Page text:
Observations by the Helioseismic and Magnetic Imager on NASA's Solar Dynamics Observatory show a two-level system of circulation inside the sun. Such circulation is connected to the flip of the sun's north and south magnetic poles that occurs approximately every 11 years. Credit: Stanford.
Using an instrument on NASA's Solar Dynamics Observatory, called the Helioseismic and Magnetic Imager, or HMI, scientists have overturned previous notions of how the sun's writhing insides move from equator to pole and back again, a key part of understanding how the dynamo works. Modeling this system also lies at the heart of improving predictions of the intensity of the next solar cycle.
Using SDO, scientists see a performance of explosions and fountains on the solar surface. Shots of solar material leap into the air. Dark blemishes called sunspots grow, combine and disappear as they travel across the sun's face. Bright loops of charged particles - captured by magnetic fields dancing around the sun - hover in the atmosphere. This dynamic display is all powered by a complex, ever-changing magnetic current inside the sun known as the dynamo. This magnetic system flips approximately every 11 years, with magnetic north and magnetic south switching poles. This process is an integral part of the sun's progression toward a pinnacle of solar activity, known as solar maximum.
The team's recent results show that, instead of a simple cycle of flow moving toward the poles near the sun's surface and then back to the equator, the material inside the sun shows a double layer of circulation, with two such cycles on top of each other. The results appear online in the Astrophysical Journal Letters on Aug. 27, 2013.
"For decades people have known that the solar cycle depends on the poleward flow or material, changing the magnetic fields from one cycle to the next," said Philip Scherrer, principal investigator for HMI at Stanford University in Stanford, Calif. "We mapped out what we believed to be the flow pattern in the 1990s, but the results didn't quite make sense."
Since the mid-1990s researchers have been observing movement inside the sun using a technique called helioseismology. The technique makes use of the fact that waves course across the sun, back and forth, oscillating with an approximately five minute period. Such waves are similar to the seismic waves that spread out under the ground during an earthquake. By monitoring the oscillations seen at the surface of the sun, scientists can gather information about the material through which the waves traveled, including what the material is made of and how fast and in what direction it is moving.
Such observations quickly showed scientists how material inside the sun rotates from east to west: material moves more slowly at the poles than it does at the equator. The observations also soon showed that material moved from the equators toward the poles within the top 20,000 miles of the sun's surface - but the flow back toward the equator from the poles was not detected. Early models of all this moving material, therefore, assumed that the equator-ward flow was much lower, only occurring at the bottom of the convection layer of the sun that houses these flows, some 125,000 miles down.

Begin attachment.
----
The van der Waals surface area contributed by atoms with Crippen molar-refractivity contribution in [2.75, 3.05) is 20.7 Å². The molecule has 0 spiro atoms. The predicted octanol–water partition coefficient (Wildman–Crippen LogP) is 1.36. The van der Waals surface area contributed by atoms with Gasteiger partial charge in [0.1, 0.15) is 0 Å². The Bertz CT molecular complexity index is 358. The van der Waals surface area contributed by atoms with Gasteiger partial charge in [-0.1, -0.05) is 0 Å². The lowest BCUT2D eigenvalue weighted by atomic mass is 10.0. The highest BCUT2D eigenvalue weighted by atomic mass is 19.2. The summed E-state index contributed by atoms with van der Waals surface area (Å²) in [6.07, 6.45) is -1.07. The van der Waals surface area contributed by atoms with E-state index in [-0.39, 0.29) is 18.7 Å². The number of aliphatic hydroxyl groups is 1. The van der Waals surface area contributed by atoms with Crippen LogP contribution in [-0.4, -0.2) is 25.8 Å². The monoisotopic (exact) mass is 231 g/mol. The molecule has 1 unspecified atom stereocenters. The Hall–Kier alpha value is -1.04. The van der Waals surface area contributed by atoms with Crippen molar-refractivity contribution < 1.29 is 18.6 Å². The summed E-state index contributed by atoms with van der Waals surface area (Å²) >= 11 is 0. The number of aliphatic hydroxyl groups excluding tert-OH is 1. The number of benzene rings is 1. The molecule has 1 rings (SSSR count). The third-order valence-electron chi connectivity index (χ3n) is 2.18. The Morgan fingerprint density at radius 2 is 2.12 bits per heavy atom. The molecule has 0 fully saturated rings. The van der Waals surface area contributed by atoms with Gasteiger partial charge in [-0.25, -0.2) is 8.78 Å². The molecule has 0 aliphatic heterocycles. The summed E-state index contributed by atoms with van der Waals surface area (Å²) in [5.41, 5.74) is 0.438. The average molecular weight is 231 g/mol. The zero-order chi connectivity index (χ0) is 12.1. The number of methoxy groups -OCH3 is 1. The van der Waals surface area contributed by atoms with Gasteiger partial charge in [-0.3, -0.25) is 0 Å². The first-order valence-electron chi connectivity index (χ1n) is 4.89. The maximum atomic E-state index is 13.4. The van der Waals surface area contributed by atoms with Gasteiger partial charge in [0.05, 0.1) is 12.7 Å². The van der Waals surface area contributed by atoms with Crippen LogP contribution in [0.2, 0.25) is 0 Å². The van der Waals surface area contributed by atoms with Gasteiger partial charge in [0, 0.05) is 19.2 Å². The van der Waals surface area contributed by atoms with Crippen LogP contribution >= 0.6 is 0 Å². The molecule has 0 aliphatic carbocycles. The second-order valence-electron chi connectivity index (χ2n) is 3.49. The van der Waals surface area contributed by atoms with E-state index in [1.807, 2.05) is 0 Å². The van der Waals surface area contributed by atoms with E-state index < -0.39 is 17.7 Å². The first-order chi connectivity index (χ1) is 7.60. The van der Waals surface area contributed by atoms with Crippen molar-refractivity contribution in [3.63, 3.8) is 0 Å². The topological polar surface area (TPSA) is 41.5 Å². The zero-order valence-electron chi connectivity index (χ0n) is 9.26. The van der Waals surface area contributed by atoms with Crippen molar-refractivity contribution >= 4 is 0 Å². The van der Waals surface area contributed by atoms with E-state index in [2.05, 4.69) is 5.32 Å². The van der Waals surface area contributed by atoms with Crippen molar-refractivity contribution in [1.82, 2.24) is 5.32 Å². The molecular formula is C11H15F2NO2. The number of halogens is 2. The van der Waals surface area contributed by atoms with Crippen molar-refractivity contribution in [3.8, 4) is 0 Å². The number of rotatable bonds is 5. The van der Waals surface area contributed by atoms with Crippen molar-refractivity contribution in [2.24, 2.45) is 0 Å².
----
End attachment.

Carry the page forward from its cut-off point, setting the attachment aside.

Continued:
"Scientists have used this assumption to describe the solar dynamo," said Junwei Zhao, a helioseismologist at Stanford University in Stanford, Calif., who is the first author on the paper. "And now we have found that it isn't right. The flow patterns we have found are sharply different."
Zhao and his colleagues observed two years worth of data from HMI, which differs from one of the best previous helioseismology instruments - the Michelson Doppler Imager on board the joint European Space Agency/NASA mission the Solar and Heliospheric Observatory, or SOHO. SOHO observed the sun in low resolution on a regular basis, but only observed it in high resolution for a couple months each year. HMI observes the sun continuously with 16 times more detail than SOHO.
Using this data, Zhao compared the helioseismology results measured at four different heights within the sun's surface, and found these results were not consistent with what the normal convention would expect. The team proposed a way to make these four sets of measurements agree with each other.
This new method not only brought the four data sets into harmony, but also helped find the long-sought equatorward flow inside the sun. The team found that the flow toward the poles does indeed occur in a layer at near the sun's surface - but the equatorward flow isn't at the bottom. Instead, the material seeps back toward the equator through the middle of the convection layer. Moreover, deep down inside the layer is a second stream of material moving toward the poles, making what the scientists refer to as a double-cell system in which two oblong flow systems are stacked on top of each other.
"This has important consequences for modeling the solar dynamo," said Zhao. "We hope our results on the sun's interior flow will provide a new opportunity to study the generation of solar magnetism and solar cycles."
Zhao and his colleagues have provided their new map of the sun's interior to scientists who simulate the dynamo. The next steps will be to see how such new models jibe with the observations seen on the sun and how it may improve our ability to understand the constant dance of magnetism on the sun.